I do understand that similar questions and maybe even the same question has been asked before, I've found them but unfortunately as a result of inexperience on my part I have been unable to adapt the posted solutions to my design specifically.

I am currently working to build the power side of my overall circuit that uses an 18650 (3.7v, 2600mAh) battery that is charged through an MCP73833 IC. The source power for charging will be a 5V wall wart power supply. What I am trying to accomplish now is to create a path or switch that disconnects the battery when the 5V power supply is connected, while preferably allowing the the 5V to be used to power the project and charge the battery at the same time.

Based on prior answers here on EE, I've heard that two Schottky diodes can be used with a little forward voltage drop; I've also seen recommendations for FET's. I'm trying not to add any more IC's to the project if I do not need too especially since I'm hand soldering all of this (not meaning FET's, but actual IC's).

Forward voltage drop is not critical since I'll need to step-up the battery voltage anyway after this circuit (to 5V for MAX7219). So it wouldn't be a big deal to run both power sources through the same booster.

My problem is that I have zero experience with Schottky diodes and even less with Mosfets. I've been reading and trying to understand but just when I think I do, I look at my circuit and my brain turns to mush.

This is what I have so far:

Obviously if you see any errors within the circuit and wouldn't mind pointing them out, I'd appreciate that as well.

  • \$\begingroup\$ How is the battery powering the project? \$\endgroup\$ Jan 31, 2016 at 16:21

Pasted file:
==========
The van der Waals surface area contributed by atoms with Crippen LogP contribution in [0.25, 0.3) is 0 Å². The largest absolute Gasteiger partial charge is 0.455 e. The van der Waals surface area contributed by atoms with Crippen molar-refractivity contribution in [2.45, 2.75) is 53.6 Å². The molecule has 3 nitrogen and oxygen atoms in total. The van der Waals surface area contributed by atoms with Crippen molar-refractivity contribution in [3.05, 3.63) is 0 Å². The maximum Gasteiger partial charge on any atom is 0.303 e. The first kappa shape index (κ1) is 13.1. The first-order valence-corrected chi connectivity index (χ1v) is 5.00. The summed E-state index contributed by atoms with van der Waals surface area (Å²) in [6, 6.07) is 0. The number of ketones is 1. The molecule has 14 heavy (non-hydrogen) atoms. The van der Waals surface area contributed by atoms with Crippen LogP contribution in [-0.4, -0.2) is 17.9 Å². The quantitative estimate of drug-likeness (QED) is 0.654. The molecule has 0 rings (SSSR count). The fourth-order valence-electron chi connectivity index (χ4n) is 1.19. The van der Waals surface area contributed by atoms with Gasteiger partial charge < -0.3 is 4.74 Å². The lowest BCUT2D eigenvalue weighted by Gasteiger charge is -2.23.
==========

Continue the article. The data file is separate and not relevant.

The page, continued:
• \$\begingroup\$ I may not understand the question (or designed it wrong) but as I see it now, the solution to this question would allow me a common ground and both a +5V and +3.7 lead. Whichever is active would go through a booster after this circuit to provide +5V to load. Unless you just mean where, which is off the + and - of the 3.7V battery. I just didn't add a "to load" net because I do not yet have a load. \$\endgroup\$ Jan 31, 2016 at 16:23

1 Answer 1


Microchip's AN1149, "Design A Load Sharing System Power Path Management with Microchip's Stand-Alone Li-Ion Battery Charger", describes how to use 3 components to allow switching between off-line and on-line operation without interruption of power.

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  • \$\begingroup\$ @RobertSeal: The exact charging chip in use is irrelevant. The only important part is the power steering. \$\endgroup\$ Jan 31, 2016 at 16:35
  • \$\begingroup\$ @RobertSeal: Since you only have a single supply input, yes. The two diodes on the left of the circuit are only to prevent the wall wart and USB connection from flowing into each other. \$\endgroup\$ Jan 31, 2016 at 16:41
  • \$\begingroup\$ @RobertSeal: It needs to be able to handle the current being pulled through it. See the AN text for sizing of the resistor. \$\endgroup\$ Jan 31, 2016 at 16:46
  • \$\begingroup\$ I thank you very much for your help on this. I did reference the AN for the pull-down resistor (100k in this case). I am having a lot of trouble however finding a P-Channel Mosfet with the Schottky diode; they use (FDFMA2P857) but the packaging makes that part impossible for me to hand solder. Is there a common FET used in these applications that lends itself better to hand soldering? \$\endgroup\$ Jan 31, 2016 at 18:52
  • \$\begingroup\$ @RobertSeal: Not really. I personally would look for a suitable SOT-23, but I don't know how capable you are at soldering. \$\endgroup\$ Jan 31, 2016 at 19:00

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